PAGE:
Walking Pads 101: Everything You Need to Know

July 31, 2023

walking pad

The explosion of walking pads on social media has left many wondering if this increasingly popular home-gym option is right for them.

Orlin & Cohen licensed physical therapist Stephanie Edwards PT, DPT, explains the advantages and disadvantages of walking pads, and how they differ from traditional treadmills, so you can decide if a walking pad is right for you.

Advantages of a walking pad

It’s convenient and easy to use

While it seems as if ordinary treadmills, as well as high-tech stationary bikes and ellipticals have taken over the home-gym world, for many of us the exercise of choice remains a simple walk. A walking pad makes that possible—virtually any time—from the comfort of home.

Essentially a walking machine that’s controlled by your own footsteps, walking pads are an incredible way to get some cardiovascular exercise regardless of the weather or your schedule. In fact, many individuals use a walking pad with a standing desk so they can walk while they work, thus reducing the extra time commitment. Others allow themselves the luxury of catching up on their favorite show while feeling good that they’re still getting some cardio in.

Done walking for the day? Simply fold up (or roll) the walking pad away and store it without using up any precious living space.

 It can help you achieve your health goals

We’ve always known how important cardiovascular exercise is—decreasing the likelihood of cardiovascular disease, reducing stress via the release of endorphins, and helping attain other health goals like weight loss.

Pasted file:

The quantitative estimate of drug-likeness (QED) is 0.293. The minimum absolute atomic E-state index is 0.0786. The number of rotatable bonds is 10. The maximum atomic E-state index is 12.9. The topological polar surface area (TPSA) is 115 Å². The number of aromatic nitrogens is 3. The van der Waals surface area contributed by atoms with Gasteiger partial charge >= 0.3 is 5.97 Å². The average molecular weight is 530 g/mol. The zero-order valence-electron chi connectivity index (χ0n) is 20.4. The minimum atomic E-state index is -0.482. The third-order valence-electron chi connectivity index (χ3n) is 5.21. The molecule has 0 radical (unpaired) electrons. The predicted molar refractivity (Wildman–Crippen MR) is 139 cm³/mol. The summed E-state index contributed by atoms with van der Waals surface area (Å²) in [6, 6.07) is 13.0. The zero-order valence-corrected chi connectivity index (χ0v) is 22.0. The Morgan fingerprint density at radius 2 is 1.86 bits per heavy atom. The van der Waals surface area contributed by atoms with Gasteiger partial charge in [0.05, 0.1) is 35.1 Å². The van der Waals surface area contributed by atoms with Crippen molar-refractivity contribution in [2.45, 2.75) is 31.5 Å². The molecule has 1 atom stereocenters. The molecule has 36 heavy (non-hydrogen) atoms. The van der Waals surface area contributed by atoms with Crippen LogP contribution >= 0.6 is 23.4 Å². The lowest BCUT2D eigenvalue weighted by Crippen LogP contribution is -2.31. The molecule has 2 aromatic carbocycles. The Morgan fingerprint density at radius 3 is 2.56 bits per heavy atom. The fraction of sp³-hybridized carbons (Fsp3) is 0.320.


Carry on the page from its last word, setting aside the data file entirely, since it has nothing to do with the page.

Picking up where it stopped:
But it can be difficult to fit a cardio-benefiting walk into your daily life, especially if the weather doesn’t work in your favor. With a walking pad, you can get in your steps every day (or night), rain or shine.

What is the difference between a walking pad and a treadmill?

While both a walking pad and treadmill allow some form of cardiovascular exercise inside the home, there are some important differences. Treadmills are heavy and often immobile, so they take up space in your home. On the other hand, walking pads are smaller, often foldable, and portable so they’re easy to store.

Walking pads are also controlled by sensors under your footsteps, which allow for different speeds, so you can walk faster by walking closer to the front of the pad, and slower by walking towards the back. However, you won’t be able to run on a walking pad (hence the name), as you can on a treadmill, which also may feature an incline option.

Disadvantages of a walking pad

Running isn’t possible

While walking pads are obviously great for walking, many wonder if they’ll be able to run on them. The short answer is no, probably not. Most walking pads will max out at a certain speed (usually between 0.5 to 7.5 miles per hour) making it impossible to run.

Even if the speed seems to be fast enough for running, it’s generally not considered safe to do so, as it can compromise running form and thus cause injury. Again, if running is your main goal, stick with a treadmill.

Slight learning curve

Don’t expect to be walking and working right away. There is a slight learning curve with walking pads so make sure you start slowly and safely, especially if you’re using a walking pad after an injury as part of your rehabilitation process.

Is a walking pad right for me?

In addition to offering a good cardiovascular workout, walking pads can be beneficial during the rehabilitation process for many lower extremity injuries. As with any new form of exercise, however, you should discuss any questions or concerns with your primary physician, orthopedic specialist, or a physical therapist to ensure a walking program using this equipment is right for you.

Have you injured your knee, foot, or ankle—or have unexplained lower extremity pain? We’ve got specialists for that—and same-day appointments. Request yours now.